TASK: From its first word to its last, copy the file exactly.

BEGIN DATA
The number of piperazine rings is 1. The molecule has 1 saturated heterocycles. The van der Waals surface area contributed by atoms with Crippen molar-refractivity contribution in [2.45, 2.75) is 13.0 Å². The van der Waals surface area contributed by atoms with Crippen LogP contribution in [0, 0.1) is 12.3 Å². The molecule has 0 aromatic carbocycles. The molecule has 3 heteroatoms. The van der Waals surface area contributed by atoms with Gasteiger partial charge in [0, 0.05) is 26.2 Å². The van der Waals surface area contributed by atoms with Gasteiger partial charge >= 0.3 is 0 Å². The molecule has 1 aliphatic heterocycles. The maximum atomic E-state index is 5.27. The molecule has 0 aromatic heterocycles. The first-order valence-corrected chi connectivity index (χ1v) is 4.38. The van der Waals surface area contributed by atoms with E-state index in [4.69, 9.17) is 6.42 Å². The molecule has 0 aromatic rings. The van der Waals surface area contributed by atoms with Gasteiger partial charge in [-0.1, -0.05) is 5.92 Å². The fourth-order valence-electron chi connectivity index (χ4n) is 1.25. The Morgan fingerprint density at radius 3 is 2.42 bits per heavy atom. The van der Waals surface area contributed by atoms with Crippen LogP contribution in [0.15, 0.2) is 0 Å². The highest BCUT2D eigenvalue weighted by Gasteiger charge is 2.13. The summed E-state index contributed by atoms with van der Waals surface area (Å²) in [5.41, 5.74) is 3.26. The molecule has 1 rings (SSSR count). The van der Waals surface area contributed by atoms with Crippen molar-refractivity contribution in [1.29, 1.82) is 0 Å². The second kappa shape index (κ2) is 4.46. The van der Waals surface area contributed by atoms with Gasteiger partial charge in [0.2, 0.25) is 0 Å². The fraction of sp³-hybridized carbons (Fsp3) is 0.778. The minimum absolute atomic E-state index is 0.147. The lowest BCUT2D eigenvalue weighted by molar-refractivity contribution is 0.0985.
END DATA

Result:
The number of piperazine rings is 1. The molecule has 1 saturated heterocycles. The van der Waals surface area contributed by atoms with Crippen molar-refractivity contribution in [2.45, 2.75) is 13.0 Å². The van der Waals surface area contributed by atoms with Crippen LogP contribution in [0, 0.1) is 12.3 Å². The molecule has 0 aromatic carbocycles. The molecule has 3 heteroatoms. The van der Waals surface area contributed by atoms with Gasteiger partial charge in [0, 0.05) is 26.2 Å². The van der Waals surface area contributed by atoms with Gasteiger partial charge >= 0.3 is 0 Å². The molecule has 1 aliphatic heterocycles. The maximum atomic E-state index is 5.27. The molecule has 0 aromatic heterocycles. The first-order valence-corrected chi connectivity index (χ1v) is 4.38. The van der Waals surface area contributed by atoms with E-state index in [4.69, 9.17) is 6.42 Å². The molecule has 0 aromatic rings. The van der Waals surface area contributed by atoms with Gasteiger partial charge in [-0.1, -0.05) is 5.92 Å². The fourth-order valence-electron chi connectivity index (χ4n) is 1.25. The Morgan fingerprint density at radius 3 is 2.42 bits per heavy atom. The van der Waals surface area contributed by atoms with Crippen LogP contribution in [0.15, 0.2) is 0 Å². The highest BCUT2D eigenvalue weighted by Gasteiger charge is 2.13. The summed E-state index contributed by atoms with van der Waals surface area (Å²) in [5.41, 5.74) is 3.26. The molecule has 1 rings (SSSR count). The van der Waals surface area contributed by atoms with Crippen molar-refractivity contribution in [1.29, 1.82) is 0 Å². The second kappa shape index (κ2) is 4.46. The van der Waals surface area contributed by atoms with Gasteiger partial charge in [0.2, 0.25) is 0 Å². The fraction of sp³-hybridized carbons (Fsp3) is 0.778. The minimum absolute atomic E-state index is 0.147. The lowest BCUT2D eigenvalue weighted by molar-refractivity contribution is 0.0985.